Parable of the Workers in the Vineyard

The Parable of the Workers in the Vineyard or the Parable of the Laborers in the Vineyard (Parable of the Generous Employer) was given by Jesus in the New Testament Gospel of Matthew. In it, Jesus says that any "laborer" who accepts the invitation to the Kingdom of Heaven, no matter how late in the day, will receive an equal reward with those who have been faithful the longest. Traditionally, the parable has been treated as an allegory and taken to mean that even those who are baptized late in life earn equal rewards along with those baptized early, but Jesus' parables were meant to provoke thought rather than to define precise details [ [ Parables and Parabolic Images in the Gospels] by Felix Just, S.J., Ph.D.] or explicit application. [Funk, Robert W., Roy W. Hoover, and the Jesus Seminar. "The five gospels." HarperSanFrancisco. 1993. pages 32.]

The "Complete Gospels" notes for Matthew 20:15: "The master accuses the laborers of giving him the "evil eye", an expression for putting a curse on someone, still common in the Mediterranean world."

The parable was rated authentic ("red") by the Jesus Seminar. It is characteristic of Jesus' authentic parables in that its imagery is common and its point is paradoxical.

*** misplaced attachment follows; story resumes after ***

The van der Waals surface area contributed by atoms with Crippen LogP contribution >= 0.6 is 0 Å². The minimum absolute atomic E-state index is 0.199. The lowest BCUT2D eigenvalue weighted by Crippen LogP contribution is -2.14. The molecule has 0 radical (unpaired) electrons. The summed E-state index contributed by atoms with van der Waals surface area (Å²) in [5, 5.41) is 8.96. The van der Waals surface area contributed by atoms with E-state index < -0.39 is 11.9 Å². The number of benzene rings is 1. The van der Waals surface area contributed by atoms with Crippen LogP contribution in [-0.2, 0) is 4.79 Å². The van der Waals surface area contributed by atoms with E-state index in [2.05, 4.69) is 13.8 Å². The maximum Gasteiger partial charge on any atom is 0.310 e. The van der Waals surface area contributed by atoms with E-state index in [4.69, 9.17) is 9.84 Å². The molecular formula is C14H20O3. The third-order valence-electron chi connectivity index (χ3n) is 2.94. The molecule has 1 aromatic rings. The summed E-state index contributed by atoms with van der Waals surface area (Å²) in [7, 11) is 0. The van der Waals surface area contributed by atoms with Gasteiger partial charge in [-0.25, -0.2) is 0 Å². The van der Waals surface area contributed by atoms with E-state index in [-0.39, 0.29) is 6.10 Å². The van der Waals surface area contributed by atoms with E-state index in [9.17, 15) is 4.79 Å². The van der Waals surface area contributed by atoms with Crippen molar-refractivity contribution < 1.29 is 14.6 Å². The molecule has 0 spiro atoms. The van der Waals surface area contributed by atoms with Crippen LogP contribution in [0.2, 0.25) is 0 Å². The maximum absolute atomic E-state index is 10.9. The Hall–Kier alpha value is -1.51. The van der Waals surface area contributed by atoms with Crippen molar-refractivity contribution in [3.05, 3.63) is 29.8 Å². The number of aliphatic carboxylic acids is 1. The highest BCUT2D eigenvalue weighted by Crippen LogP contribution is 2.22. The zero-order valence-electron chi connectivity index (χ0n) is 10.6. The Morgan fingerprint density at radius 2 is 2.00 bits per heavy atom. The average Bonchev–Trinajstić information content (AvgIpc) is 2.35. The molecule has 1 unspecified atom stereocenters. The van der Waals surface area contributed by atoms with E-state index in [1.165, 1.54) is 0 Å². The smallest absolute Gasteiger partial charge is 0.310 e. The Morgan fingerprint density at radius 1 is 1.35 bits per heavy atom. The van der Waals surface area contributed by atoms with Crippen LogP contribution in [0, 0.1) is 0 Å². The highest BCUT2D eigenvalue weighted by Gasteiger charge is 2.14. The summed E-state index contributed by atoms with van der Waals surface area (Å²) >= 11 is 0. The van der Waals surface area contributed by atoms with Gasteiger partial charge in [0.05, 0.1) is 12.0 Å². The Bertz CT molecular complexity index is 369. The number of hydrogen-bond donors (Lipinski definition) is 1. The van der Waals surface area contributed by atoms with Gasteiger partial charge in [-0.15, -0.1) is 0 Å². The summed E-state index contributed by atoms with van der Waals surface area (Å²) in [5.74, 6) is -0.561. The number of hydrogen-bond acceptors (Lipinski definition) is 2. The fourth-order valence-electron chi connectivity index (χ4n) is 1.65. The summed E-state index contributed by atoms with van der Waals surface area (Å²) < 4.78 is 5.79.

From bibleref|Matthew|20:1–15:

1 "For the kingdom of heaven is like a householder who went out early in the morning to hire laborers for his vineyard.2 After agreeing with the laborers for a denarius a day, he sent them into his vineyard.3 And going out about the third hour he saw others standing idle in the market place;4 and to them he said, `You go into the vineyard too, and whateveris right I will give you.' So they went.5 Going out again about the sixth hour and the ninth hour, he did the same.6 And about the eleventh hour he went out and found others standing; and he said to them, `Why do you stand here idle all day?'7 They said to him, `Because no one has hired us.' He said to them, `You go into the vineyard too.'8 And when evening came, the owner of the vineyard said to his steward, `Call the laborers and pay them their wages, beginning with the last, up to the first.'9 And when those hired about the eleventh hour came, each of them received a denarius.10 Now when the first came, they thought they would receive more; but each of them also received a denarius.11 And on receiving it they grumbled at the householder,12 saying, `These last worked only one hour, and you have made them equal to us who have borne the burden of the day and the scorching heat.'13 But he replied to one of them, `Friend, I am doing you no wrong; did you not agree with me for a denarius?14 Take what belongs to you, and go; I choose to give to this last as I give to you.15 Am I not allowed to do what I choose with what belongs to me? Or do you begrudge my generosity?'"


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